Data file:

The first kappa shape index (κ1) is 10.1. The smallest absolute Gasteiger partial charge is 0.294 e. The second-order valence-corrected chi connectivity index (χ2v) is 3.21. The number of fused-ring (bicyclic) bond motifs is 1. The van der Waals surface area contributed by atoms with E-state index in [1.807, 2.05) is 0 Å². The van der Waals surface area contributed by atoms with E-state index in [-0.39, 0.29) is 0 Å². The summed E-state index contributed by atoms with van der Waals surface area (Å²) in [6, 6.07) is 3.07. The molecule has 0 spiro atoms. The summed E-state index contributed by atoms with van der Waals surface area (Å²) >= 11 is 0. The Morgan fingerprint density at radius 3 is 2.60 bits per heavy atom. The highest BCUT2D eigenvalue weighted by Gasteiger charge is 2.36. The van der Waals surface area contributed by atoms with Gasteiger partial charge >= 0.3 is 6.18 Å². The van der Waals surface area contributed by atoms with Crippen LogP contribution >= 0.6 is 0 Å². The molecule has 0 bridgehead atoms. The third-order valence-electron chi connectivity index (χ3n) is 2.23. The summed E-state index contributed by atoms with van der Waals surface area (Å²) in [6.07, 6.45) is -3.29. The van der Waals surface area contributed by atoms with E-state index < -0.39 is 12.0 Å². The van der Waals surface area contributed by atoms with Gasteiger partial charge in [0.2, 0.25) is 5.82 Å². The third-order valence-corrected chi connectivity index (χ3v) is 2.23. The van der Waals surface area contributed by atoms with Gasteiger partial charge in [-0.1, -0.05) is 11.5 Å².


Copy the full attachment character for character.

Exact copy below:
The first kappa shape index (κ1) is 10.1. The smallest absolute Gasteiger partial charge is 0.294 e. The second-order valence-corrected chi connectivity index (χ2v) is 3.21. The number of fused-ring (bicyclic) bond motifs is 1. The van der Waals surface area contributed by atoms with E-state index in [1.807, 2.05) is 0 Å². The van der Waals surface area contributed by atoms with E-state index in [-0.39, 0.29) is 0 Å². The summed E-state index contributed by atoms with van der Waals surface area (Å²) in [6, 6.07) is 3.07. The molecule has 0 spiro atoms. The summed E-state index contributed by atoms with van der Waals surface area (Å²) >= 11 is 0. The Morgan fingerprint density at radius 3 is 2.60 bits per heavy atom. The highest BCUT2D eigenvalue weighted by Gasteiger charge is 2.36. The van der Waals surface area contributed by atoms with Gasteiger partial charge >= 0.3 is 6.18 Å². The van der Waals surface area contributed by atoms with Crippen LogP contribution >= 0.6 is 0 Å². The molecule has 0 bridgehead atoms. The third-order valence-electron chi connectivity index (χ3n) is 2.23. The summed E-state index contributed by atoms with van der Waals surface area (Å²) in [6.07, 6.45) is -3.29. The van der Waals surface area contributed by atoms with E-state index < -0.39 is 12.0 Å². The van der Waals surface area contributed by atoms with Gasteiger partial charge in [0.2, 0.25) is 5.82 Å². The third-order valence-corrected chi connectivity index (χ3v) is 2.23. The van der Waals surface area contributed by atoms with Gasteiger partial charge in [-0.1, -0.05) is 11.5 Å².